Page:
Air China, according to reports, will look to sell eight of its Airbus A330-200s to its cargo unit for conversion.
Per Cirium data, the airline has 21 A330-200s in service and 4 in storage, representing 25. Once the eight have been removed, this would leave 17.
Each aircraft departing the airline’s passenger operations will see a price of around US $14.7 million. This would mean the deal would be valued at around US $110 million.
Air China has 468 aircraft in service, representing 76% of its current fleet on books. Twenty-fiveIn addition, aircraft are in storage, which accounts for 4%. The remaining portion of the airline’s fleet centres around aircraft on order.
These A330s are being removed from the airline’s operations as they look towards improving their overall company. In converting these to freighters, they believe they’ll get the best long-term benefit from the units.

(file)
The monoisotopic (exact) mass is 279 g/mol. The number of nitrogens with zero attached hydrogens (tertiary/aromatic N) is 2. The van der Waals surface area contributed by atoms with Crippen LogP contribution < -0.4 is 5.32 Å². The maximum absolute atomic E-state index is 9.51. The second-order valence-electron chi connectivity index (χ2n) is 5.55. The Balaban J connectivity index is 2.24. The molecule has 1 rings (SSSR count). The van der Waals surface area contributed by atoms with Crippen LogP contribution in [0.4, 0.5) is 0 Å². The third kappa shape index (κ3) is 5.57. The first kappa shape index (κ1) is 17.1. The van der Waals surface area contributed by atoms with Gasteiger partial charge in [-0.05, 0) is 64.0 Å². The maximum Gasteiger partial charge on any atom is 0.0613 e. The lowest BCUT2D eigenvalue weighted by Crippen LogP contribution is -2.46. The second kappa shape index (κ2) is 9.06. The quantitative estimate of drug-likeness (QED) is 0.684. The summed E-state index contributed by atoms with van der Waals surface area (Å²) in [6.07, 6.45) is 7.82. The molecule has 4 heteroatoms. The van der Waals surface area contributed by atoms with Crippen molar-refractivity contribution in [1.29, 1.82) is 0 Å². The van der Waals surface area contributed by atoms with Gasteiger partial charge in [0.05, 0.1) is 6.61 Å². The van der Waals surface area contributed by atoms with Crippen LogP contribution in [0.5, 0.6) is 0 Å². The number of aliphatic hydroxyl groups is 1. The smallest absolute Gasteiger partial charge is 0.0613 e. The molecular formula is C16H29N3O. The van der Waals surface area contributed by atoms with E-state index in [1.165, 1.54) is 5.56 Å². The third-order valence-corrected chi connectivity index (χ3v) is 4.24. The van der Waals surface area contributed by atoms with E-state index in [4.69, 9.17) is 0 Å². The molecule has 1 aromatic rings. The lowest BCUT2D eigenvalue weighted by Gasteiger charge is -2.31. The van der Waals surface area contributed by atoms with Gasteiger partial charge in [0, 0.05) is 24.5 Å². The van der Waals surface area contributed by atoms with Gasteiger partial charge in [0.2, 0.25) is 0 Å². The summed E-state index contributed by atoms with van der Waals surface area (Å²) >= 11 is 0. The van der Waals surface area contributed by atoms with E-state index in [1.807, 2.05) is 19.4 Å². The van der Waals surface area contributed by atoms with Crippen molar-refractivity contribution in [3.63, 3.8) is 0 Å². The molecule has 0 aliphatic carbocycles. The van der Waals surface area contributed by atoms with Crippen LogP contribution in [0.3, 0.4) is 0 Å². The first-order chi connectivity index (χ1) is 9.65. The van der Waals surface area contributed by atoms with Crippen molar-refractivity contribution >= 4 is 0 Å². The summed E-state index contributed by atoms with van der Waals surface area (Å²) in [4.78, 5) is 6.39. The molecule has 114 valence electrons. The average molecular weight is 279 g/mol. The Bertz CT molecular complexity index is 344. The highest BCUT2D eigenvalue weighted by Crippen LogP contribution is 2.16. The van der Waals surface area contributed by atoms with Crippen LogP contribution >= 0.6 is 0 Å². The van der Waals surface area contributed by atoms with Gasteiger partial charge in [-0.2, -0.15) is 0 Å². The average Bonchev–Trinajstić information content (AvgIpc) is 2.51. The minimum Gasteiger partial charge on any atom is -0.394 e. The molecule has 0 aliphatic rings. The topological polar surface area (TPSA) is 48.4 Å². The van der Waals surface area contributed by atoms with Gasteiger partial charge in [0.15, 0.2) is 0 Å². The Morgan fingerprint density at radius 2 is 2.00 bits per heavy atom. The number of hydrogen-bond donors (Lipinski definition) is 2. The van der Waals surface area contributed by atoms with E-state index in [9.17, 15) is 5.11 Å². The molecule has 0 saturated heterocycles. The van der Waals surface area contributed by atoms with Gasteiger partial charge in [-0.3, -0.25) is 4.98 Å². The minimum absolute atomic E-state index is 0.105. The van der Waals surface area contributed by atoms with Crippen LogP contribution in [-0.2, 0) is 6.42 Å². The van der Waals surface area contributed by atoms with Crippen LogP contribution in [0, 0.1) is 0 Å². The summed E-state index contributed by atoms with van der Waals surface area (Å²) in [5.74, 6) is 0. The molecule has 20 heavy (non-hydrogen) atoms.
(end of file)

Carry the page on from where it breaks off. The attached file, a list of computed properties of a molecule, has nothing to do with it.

Its Airbus A330-200s currently have an average age of around 13 to 15 years, with their oldest sitting around the 17-year mark. Therefore, as Air China assesses the direction they want to move, likely on the chopping board will be older units.
Freighter conversions of passenger aircraft aren’t uncommon. As more units age, it becomes a perfect alternative for companies to keep utilising the series or garner extra cash. For example, air Canada has recently turned its 767-passenger aircraft into freighters. Meanwhile, Qantas has sent an A330 for freight conversion.
More companies are emerging, offering airlines freighter conversion possibilities. Soon passenger-flying 777s will quickly look to be converted, giving these jets an extra lease on life.